One of the joys of discovering other cultures is realising, in a somewhat Whiggish manner, where they stand on the public debates that fill the public sphere of one’s own country. What are their attitudes towards gay marriage? Do they still assume that everyone will get married and have kids? Do they have a similar intolerance for racism? More often than not, particularly in the West, this is simply a matter of chronology : Some places are ahead of ‘the times’ while others are ‘behind’ them. However, leave the gilded circle of what was once Christendom and you find cultures with attitudes so different to ours that they actually shed some light on the buried assumptions of our own debates.
One such culture is that of Thailand. Thailand’s attitude towards gay rights is genuinely fascinating. Since the military coup of 2006, Thai government has been edging closer to using a third gender for administrative purposes. A third gender designed to accommodate the Kathoey, a caste of Thai society that we tend to refer to either simplistically as transwomen or, with the teeth grinding that accompanies potential political incorrectness, ladyboys. In truth, “Kathoey” is a much broader category than male-to-female transsexual. Originally, it was coined to describe intersexuals but since the mid 20th Century onwards, it has come to designate everything from post-operative transsexuals to effeminate gay men. This category of person has existed for a long time in Thailand and, thanks to Buddha’s teaching of tolerance, they are not mocked or physically attacked in the way that TG people can be in the West. However, they are also victims of terrible discrimination and frequently find themselves working in the ‘entertainment’ industry because people refuse to hire them for other jobs. Even if they are university graduates. I mention the Kathoeys as, for a long time, the Kathoeys served to mask the existence of Thai homosexuality. In Thai culture, sexuality is defined largely in terms of gender and the idea of two masculine men having sex or a relationship simply did not figure. It was not a common mode of identity. Indeed, in the late 70s there were only ten gay entertainment venues in the Patpong area of Bangkok. A decade later, there were over a hundred such places spread out across the country. In a sense, homosexuality – as we in the west understand the word – only really appeared in Thailand in the 1970s and since then it has attracted more than its fair share of ill-treatment from officials who are more than happy to crack down on a new mode of being.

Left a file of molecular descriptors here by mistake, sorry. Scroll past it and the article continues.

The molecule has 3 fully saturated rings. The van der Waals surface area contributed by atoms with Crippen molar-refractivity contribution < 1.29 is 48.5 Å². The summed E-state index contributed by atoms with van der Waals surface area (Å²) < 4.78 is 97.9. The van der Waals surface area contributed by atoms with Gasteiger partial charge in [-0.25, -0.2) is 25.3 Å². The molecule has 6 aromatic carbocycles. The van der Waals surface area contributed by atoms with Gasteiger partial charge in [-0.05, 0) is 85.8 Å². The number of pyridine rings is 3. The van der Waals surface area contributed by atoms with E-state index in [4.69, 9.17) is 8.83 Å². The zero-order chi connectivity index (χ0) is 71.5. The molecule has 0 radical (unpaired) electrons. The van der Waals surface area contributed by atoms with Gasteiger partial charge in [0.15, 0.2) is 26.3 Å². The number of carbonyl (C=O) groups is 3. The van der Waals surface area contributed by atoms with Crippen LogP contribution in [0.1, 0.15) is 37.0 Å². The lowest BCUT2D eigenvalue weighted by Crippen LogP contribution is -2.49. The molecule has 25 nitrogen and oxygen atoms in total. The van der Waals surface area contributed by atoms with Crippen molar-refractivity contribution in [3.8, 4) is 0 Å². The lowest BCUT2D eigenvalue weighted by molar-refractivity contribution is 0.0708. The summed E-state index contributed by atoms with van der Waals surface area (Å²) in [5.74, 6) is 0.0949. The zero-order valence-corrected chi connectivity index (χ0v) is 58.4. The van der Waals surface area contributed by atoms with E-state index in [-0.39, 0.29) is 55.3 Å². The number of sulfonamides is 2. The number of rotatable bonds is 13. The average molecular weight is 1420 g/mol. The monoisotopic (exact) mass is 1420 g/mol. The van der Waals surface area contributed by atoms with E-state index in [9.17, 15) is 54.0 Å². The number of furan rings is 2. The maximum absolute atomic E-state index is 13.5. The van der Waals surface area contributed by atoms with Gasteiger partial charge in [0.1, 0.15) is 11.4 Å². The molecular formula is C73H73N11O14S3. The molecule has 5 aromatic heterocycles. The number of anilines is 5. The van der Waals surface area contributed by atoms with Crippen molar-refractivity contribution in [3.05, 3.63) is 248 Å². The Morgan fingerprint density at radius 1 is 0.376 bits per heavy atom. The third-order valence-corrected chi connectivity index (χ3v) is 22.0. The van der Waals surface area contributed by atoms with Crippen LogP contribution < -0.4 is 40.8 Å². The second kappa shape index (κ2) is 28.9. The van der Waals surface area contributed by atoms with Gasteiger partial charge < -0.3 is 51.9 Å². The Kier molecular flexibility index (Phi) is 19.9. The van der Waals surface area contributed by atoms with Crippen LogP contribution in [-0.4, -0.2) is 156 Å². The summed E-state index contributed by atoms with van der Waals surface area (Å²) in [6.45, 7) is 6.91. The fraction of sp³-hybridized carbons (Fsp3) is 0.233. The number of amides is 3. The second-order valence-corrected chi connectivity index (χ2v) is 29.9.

It is against this rather alien and seemingly conflicting set of cultural attitudes that Apichatpong Weerasethakul makes films such as Tropical Malady (a.k.a. Sud Pralad), a lusciously atmospheric film comprising a a beautifully chaste love story and a fable in which one of the young men turns into a tiger.